Mission statements are descriptions of how we work towards achieving the Vision.
Our Mission is to:
- Keep “only-love mind” individually so that it manifests corporately
- Engage our community, one person at a time, with helping hands and open hearts
- Transcend real or imagined barriers of age, religion, race, gender, and economic status, to help create true community
- Resist the urge to interact only with others similar to ourselves
- Empower others to align with our Vision
In today’s contentious, angry world it seems everyone is an activist. Boycotts, protests, pickets, demonstrations, and us-against-them campaigns are rampant. Hardly a day goes by in which someone doesn’t call for a boycott.
One of the biggest problems with such thinking is that it’s based on the Rules of Engagement common to war; that is, if enough people on one side can bully and badger and shame enough people on the other side, the larger, more belligerent side will “win.”
But does anyone truly win these cultural wars?
If the goal is to change someone’s heart, we don’t believe war is the answer.
That’s why we’re non-activists.
Don’t mistake what we’re saying. We’re not passivists, per se. We don’t advocate doing nothing in the face of perceived wrongs. But our approach is radically different: love.
By that, we mean instead of amassing a bunch of angry people to protest, why not walk across the street and ask, “How may I help you?” Or, how about, “May I take you to dinner to talk?” Or, “I see you need your lawn mowed. May my friends do that for you?” Or, “My family is making a huge dinner Friday night. Would you and your family like to join us?”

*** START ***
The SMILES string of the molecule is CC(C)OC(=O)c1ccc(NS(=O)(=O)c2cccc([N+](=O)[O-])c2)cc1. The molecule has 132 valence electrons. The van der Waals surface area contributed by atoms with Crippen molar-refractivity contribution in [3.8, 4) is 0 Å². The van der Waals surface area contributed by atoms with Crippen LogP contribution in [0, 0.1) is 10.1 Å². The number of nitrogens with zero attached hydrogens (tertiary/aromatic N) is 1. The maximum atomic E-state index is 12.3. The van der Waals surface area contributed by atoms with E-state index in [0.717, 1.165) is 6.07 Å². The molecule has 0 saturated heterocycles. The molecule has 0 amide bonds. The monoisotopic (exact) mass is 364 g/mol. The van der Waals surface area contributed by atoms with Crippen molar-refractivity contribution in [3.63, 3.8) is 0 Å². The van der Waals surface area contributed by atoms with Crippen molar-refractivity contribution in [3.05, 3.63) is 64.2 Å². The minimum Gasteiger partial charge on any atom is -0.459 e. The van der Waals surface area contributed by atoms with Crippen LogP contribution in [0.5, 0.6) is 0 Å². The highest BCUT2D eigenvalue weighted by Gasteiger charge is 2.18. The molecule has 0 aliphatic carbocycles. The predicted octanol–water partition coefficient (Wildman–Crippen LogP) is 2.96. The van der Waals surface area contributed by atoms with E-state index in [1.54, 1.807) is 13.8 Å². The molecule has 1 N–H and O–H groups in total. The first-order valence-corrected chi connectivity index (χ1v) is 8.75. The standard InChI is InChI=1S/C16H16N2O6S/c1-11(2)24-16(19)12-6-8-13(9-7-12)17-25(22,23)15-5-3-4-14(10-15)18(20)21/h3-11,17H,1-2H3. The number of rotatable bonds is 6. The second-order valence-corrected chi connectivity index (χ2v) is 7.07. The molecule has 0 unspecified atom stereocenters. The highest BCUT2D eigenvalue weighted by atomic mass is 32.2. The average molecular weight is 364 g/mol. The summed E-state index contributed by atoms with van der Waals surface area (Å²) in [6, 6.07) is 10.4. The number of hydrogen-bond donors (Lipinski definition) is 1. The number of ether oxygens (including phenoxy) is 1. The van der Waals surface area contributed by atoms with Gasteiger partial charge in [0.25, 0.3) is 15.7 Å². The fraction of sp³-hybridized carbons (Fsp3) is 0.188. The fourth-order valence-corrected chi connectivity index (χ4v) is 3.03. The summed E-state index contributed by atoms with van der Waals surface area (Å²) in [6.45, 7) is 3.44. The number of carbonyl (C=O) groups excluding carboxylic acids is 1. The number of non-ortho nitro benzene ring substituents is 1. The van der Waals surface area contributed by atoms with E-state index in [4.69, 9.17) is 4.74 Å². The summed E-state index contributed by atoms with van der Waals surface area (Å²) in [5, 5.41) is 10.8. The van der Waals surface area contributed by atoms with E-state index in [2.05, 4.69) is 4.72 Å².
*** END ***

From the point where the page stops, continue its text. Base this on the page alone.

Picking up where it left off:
That “family” may be gay. Or straight. Or black. Or white. Or Hispanic.
The goal is to get to know whatever you perceive as the “opposition,” the “other” in the equation, the “them” in the us-against-them scenario. It is our opinion (and we may be wrong, it’s just our opinion) that ignorance and fear are the foundations of most protests, especially regarding race and gender. We fear others not like us. So we seek to change their behavior and/or attitudes.
Instead, we believe that whomever you perceive to be on the other side of the issue is the person (or persons) you ought to take a step toward – not back away from and threaten with a demonstration or boycott.
In short, what we propose is radical. And difficult. And risky. It’s far from doing nothing. On the contrary, it’s risking all…right down to our lives.
But what’s the alternative? If everyone is an angry activist, won’t that make society angry? And violent? And dangerous? We believe it will.
So why not try love?
Put down the picket signs. Cease protesting. Stop boycotting. Put a halt to demonstrations. Instead, walk across the perceived barrier and ask, “How may I help you?”
That’s what The Only Love Project is all about.